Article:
Updated: Jun 20, 2018
Earlier this year the Israel Ministry of Foreign Affairs endorsed the rich and deep ancient history between India and Israel. However, what has been ignored is the diplomatic tensions in the past Indo-Israeli conduct. Once ideological foes, India refused to recognise Israel for two years after its independence under the suspicion that it was a religious ethno-state akin to Pakistan. The growing tensions of the Cold War cemented further political tensions and it was only in 1992 that both established diplomatic relations.
The Indo-Israeli diplomatic relationship begun in July 2017, following Narendra Modi’s state visit to Israel. This was the first ever visit to Israel by an Indian prime minister and was of significance to both countries. Later in December 2017, it was rumoured that the Modi’ government had scrapped plans for a $800 billion deal with Israeli defence contractor opting for India’s DRDO.
Not long after the deal, Netanyahu made a trip to India. Upon arrival, Modi broke Indian protocol and greeted Netanyahu at New Delhi airport and tweeted:
Welcome my friend to India, Prime Minister Benjamin Netanyahu. Your visit to India is historic and special. It will further cement the close relationship between the two countries.
Defence and oil exports are integral to the blossoming relationship and by the scale of India’s security and economic ties; Israel is India’s second largest arms supplier, not far behind Russia. Netanyahu and Modi are now pushing for partnerships in cybersecurity, energy and agricultural projects. Lest we forget, alliances between the Moditva nationalist party and the Israeli government both romance a ‘fight against Islamist extremism’. Netanyahu and Modi have honeymooned together at Chabad House in Mumbai—a target of Pakistani militants, confirming the threat of terrorism to both countries.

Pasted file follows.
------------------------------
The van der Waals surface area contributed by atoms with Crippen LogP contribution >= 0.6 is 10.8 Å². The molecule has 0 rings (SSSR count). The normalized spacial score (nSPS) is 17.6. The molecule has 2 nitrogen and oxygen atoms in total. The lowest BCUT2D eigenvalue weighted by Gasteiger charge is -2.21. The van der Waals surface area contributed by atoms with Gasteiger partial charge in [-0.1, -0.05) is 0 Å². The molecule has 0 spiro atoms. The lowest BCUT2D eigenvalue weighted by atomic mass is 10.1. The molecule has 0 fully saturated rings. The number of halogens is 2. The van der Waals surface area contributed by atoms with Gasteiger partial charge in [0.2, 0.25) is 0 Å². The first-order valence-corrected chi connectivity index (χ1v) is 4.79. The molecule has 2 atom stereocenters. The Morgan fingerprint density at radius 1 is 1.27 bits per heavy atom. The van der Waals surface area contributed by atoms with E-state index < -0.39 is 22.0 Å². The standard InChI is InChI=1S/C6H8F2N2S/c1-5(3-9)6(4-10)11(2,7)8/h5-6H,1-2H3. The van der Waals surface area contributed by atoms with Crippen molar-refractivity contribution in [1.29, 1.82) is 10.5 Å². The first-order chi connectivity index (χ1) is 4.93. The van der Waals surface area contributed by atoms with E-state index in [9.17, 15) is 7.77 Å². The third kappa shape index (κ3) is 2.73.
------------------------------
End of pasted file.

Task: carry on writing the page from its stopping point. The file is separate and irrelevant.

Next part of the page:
Yet, all is not all starry-eyed for the lovers; there have been many hurdles in this, now blossoming, relationship.
In November 1988, India was among the first countries to recognise the "state of Palestine," proclaimed by the PLO in Algiers. However, during recent state visits B. Bala Bhaskar, a joint secretary in the Indian foreign ministry stated:
We have de-hyphenated our relations with Palestine and Israel and now we see them both as mutually independent and exclusive and as part of this policy the Prime Minister is undertaking this visit
In acknowledging India’s political grounds Modi’s recent state visit to Israel was not followed by an official visit to the Palestine headquarters which is usually the case for most leaders. The “de -hyphenation process” between Israel -Palestine indicates an active effort in New Delhi’s pursuit of contemporary trade and defence relations. This signifies both a radical move away from its pre-1990 position and a detrimental normalisation of the peace process.
However, while India’s stance on Palestine has been modified to appease its new Israeli partnership, the same cannot be said for Indo-Iranian relations. While Netanyahu has expressed serious opposition to the 2015 Iranian nuclear deal, the Indian Ministry of External Affairs has supported its diplomatic negotiations with Iran. It is a given, that at peak of the Iranian nuclear venture—Indian oil exports and defence collaboration with Iran have been a fundamental source of tension for Netanyahu. Here, Modi has been unable to please his new partner, as India’s dependence on Iranian oil sources is all too evident—Indian refiners plan to purchase over 600,000 bpd by 2019.
MSc. Candidate – SOAS University of London
This article represents the views of the author alone and does not reflect the position of MECS.